The publication detail shows the title, authors (with indicators showing other profiled authors), information on the publishing organization, abstract and a link to the article in PubMed. This abstract is what is used to create the fingerprint of the publication. If any grants are referenced by the publication, they will be listed here as well.
The role of animal models in evaluating reasonable safety and efficacy for human trials of cell-based interventions for neurologic conditions.
Alan Regenberg; Debra J H Mathews; David M Blass; Hilary Bok; Joseph T Coyle; Patrick Duggan; Ruth Faden; Julia Finkel; John D Gearhart; Argye Hillis; et al. (Profiled Authors: Hongjun Song; Michael Johnston; Guy Mckhann; Mahendra Rao; John Gearhart; John Mcdonald; David Blass; Ruth Faden; Richard Johnson; Jeremy Sugarman; Douglas Kerr; Argye Hillis-Trupe; Ahmet Hoke; Debra Mathews; Kirby Smith; Andrew Siegel)
Johns Hopkins Berman Institute of Bioethics, Johns Hopkins University, Baltimore, Maryland 21201, USA. email@example.com
Journal of cerebral blood flow and metabolism : official journal of the International Society of Cerebral Blood Flow and Metabolism 2009;29(1):1-9.
Progress in regenerative medicine seems likely to produce new treatments for neurologic conditions that use human cells as therapeutic agents; at least one trial for such an intervention is already under way. The development of cell-based interventions for neurologic conditions (CBI-NCs) will likely include preclinical studies using animals as models for humans with conditions of interest. This paper explores predictive validity challenges and the proper role for animal models in developing CBI-NCs. In spite of limitations, animal models are and will remain an essential tool for gathering data in advance of first-in-human clinical trials. The goal of this paper is to provide a realistic lens for viewing the role of animal models in the context of CBI-NCs and to provide recommendations for moving forward through this challenging terrain.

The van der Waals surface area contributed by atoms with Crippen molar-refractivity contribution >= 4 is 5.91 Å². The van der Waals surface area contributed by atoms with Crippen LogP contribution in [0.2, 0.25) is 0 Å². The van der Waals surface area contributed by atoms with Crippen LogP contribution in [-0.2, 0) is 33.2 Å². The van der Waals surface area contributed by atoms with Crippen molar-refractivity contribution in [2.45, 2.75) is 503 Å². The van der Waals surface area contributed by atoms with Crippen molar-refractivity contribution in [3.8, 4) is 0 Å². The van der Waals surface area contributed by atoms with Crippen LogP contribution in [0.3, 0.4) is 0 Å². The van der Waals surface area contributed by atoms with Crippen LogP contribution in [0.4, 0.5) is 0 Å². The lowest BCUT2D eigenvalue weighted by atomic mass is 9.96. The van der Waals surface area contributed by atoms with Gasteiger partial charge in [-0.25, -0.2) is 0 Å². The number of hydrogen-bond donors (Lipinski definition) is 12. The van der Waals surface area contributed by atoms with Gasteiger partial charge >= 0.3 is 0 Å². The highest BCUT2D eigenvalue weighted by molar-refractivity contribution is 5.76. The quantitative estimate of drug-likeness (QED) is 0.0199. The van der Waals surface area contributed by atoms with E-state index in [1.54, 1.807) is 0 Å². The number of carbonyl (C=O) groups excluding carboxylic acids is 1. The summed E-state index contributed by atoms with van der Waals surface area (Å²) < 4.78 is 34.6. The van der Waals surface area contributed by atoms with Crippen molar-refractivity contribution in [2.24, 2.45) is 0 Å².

This section shows information related to the publication - computed using the fingerprint of the publication - including related publications, related experts and related grants with fingerprints representing significant amounts of overlap between their fingerprint and this publication. The red dots indicate whether those experts or terms appear within the publication, thereby showing potential and actual connections.
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S M Arnfred; N M Lind; A Gjedde; A K HansenInternational journal of psychophysiology : official journal of the International Organization of Psychophysiology 2004;52(3):267-75.
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